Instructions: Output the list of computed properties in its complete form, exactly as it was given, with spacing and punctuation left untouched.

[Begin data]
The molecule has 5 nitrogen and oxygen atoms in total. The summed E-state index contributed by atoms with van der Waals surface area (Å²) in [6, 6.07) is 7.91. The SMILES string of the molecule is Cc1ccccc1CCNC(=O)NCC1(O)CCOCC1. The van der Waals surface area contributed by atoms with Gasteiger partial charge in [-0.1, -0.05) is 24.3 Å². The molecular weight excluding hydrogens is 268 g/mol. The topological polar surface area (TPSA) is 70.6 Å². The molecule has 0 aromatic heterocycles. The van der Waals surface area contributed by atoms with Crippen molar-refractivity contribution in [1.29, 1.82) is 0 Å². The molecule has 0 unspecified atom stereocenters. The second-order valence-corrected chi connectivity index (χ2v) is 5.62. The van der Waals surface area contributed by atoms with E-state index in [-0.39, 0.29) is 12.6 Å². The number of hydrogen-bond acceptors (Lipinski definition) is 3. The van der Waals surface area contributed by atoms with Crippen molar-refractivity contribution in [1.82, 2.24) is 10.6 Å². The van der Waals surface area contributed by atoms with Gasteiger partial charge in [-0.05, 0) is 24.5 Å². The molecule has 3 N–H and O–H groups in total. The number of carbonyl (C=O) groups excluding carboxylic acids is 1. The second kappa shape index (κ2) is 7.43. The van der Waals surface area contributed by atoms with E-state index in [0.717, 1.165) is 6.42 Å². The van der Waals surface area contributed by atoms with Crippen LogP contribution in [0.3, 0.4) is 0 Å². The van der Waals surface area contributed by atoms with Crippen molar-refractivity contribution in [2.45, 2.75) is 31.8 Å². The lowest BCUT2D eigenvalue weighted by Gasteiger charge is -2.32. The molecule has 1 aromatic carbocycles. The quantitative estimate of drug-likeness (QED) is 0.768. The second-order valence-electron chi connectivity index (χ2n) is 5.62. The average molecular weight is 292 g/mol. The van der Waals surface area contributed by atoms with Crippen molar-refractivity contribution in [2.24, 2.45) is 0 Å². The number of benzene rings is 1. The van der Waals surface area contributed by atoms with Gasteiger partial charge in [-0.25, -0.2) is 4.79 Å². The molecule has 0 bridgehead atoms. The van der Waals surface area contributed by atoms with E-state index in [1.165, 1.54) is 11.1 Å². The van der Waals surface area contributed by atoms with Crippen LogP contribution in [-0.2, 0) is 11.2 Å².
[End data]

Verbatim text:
The molecule has 5 nitrogen and oxygen atoms in total. The summed E-state index contributed by atoms with van der Waals surface area (Å²) in [6, 6.07) is 7.91. The SMILES string of the molecule is Cc1ccccc1CCNC(=O)NCC1(O)CCOCC1. The van der Waals surface area contributed by atoms with Gasteiger partial charge in [-0.1, -0.05) is 24.3 Å². The molecular weight excluding hydrogens is 268 g/mol. The topological polar surface area (TPSA) is 70.6 Å². The molecule has 0 aromatic heterocycles. The van der Waals surface area contributed by atoms with Crippen molar-refractivity contribution in [1.29, 1.82) is 0 Å². The molecule has 0 unspecified atom stereocenters. The second-order valence-corrected chi connectivity index (χ2v) is 5.62. The van der Waals surface area contributed by atoms with E-state index in [-0.39, 0.29) is 12.6 Å². The number of hydrogen-bond acceptors (Lipinski definition) is 3. The van der Waals surface area contributed by atoms with Crippen molar-refractivity contribution in [1.82, 2.24) is 10.6 Å². The van der Waals surface area contributed by atoms with Gasteiger partial charge in [-0.05, 0) is 24.5 Å². The molecule has 3 N–H and O–H groups in total. The number of carbonyl (C=O) groups excluding carboxylic acids is 1. The second kappa shape index (κ2) is 7.43. The van der Waals surface area contributed by atoms with E-state index in [0.717, 1.165) is 6.42 Å². The van der Waals surface area contributed by atoms with Crippen LogP contribution in [0.3, 0.4) is 0 Å². The van der Waals surface area contributed by atoms with Crippen molar-refractivity contribution in [2.45, 2.75) is 31.8 Å². The lowest BCUT2D eigenvalue weighted by Gasteiger charge is -2.32. The molecule has 1 aromatic carbocycles. The quantitative estimate of drug-likeness (QED) is 0.768. The second-order valence-electron chi connectivity index (χ2n) is 5.62. The average molecular weight is 292 g/mol. The van der Waals surface area contributed by atoms with Crippen molar-refractivity contribution in [2.24, 2.45) is 0 Å². The number of benzene rings is 1. The van der Waals surface area contributed by atoms with Gasteiger partial charge in [-0.25, -0.2) is 4.79 Å². The molecule has 0 bridgehead atoms. The van der Waals surface area contributed by atoms with E-state index in [1.165, 1.54) is 11.1 Å². The van der Waals surface area contributed by atoms with Crippen LogP contribution in [-0.2, 0) is 11.2 Å².